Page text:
Retina is the innermost layer. It contains three layers of cells â€“ inner ganglion cells, middle bipolar cells, and outermost photoreceptor cells. The receptor cells present in the retina are of two types â€“ rod cells and cone cells.
(i) Rod cells â€“The rods contain rhodopsin pigment (visual purple), which is highly sensitive to dim light. It is responsible for twilight vision.
(ii) Cone cells â€“The cones contain iodopsin pigment (visual violet) and are highly sensitive to high intensity light. They are responsible for daylight and colour visions.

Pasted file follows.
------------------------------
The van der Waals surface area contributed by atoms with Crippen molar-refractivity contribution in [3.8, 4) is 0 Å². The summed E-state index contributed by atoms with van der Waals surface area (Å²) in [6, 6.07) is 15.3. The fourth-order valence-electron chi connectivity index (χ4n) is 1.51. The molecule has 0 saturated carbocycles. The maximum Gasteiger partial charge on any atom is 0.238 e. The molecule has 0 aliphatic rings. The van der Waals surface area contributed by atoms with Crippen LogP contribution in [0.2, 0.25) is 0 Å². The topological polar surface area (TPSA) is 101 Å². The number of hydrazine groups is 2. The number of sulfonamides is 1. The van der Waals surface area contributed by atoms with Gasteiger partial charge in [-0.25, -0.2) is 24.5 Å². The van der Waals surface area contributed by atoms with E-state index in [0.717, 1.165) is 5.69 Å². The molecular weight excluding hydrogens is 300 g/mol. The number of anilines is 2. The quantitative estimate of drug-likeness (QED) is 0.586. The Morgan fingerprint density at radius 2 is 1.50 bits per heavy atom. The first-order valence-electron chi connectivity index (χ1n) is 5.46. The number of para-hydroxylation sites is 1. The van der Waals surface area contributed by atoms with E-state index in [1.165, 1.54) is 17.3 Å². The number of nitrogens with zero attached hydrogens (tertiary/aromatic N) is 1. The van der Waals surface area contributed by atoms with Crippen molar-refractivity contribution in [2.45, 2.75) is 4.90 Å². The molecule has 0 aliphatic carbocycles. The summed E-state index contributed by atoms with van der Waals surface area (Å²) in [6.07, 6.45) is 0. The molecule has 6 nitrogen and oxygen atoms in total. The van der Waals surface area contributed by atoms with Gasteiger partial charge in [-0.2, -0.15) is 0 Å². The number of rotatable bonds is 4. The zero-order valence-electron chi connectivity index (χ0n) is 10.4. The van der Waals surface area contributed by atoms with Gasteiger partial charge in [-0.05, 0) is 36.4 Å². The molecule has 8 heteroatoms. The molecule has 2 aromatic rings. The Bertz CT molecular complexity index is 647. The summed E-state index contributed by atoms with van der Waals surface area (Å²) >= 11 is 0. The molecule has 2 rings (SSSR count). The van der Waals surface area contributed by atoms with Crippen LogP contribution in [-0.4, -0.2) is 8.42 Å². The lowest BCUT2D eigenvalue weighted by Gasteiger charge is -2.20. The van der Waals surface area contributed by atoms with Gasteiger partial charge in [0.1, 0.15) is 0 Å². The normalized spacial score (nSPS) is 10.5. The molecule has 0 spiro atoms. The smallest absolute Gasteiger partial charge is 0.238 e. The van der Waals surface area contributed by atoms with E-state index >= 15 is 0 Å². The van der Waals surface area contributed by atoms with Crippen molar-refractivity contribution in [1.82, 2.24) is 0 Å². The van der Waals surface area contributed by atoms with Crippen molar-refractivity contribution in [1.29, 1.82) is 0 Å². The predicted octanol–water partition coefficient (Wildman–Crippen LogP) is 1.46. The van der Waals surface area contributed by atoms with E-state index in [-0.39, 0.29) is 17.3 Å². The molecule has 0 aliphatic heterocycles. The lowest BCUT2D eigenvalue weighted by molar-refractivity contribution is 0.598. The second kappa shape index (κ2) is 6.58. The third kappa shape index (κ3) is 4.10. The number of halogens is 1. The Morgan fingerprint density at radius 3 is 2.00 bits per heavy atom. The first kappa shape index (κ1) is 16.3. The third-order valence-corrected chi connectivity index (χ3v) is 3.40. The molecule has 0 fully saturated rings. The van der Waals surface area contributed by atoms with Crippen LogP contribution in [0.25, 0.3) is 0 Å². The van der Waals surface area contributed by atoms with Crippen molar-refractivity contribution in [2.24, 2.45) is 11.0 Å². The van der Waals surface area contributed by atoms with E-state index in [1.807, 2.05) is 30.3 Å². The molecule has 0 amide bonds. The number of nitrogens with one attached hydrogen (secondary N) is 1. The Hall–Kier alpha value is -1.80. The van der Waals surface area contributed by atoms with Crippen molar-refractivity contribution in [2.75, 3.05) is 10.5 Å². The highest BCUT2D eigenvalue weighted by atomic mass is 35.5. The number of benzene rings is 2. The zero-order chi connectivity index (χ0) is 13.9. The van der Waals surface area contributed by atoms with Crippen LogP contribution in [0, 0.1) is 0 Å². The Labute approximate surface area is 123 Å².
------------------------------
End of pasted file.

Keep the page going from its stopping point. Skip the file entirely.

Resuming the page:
The innermost ganglionic cells give rise to optic nerve fibre that forms optic nerve in each eye and is connected with the brain. In this region, the photoreceptor cells are absent. Hence, it is known as the blind spot. At the posterior part, lateral to blind spot, there is a pigmented spot called macula lutea. This spot has a shallow depression at its middle known as fovea. Fovea has only cone cells. They are devoid of rod cells. Hence, it is the place of most distinct vision.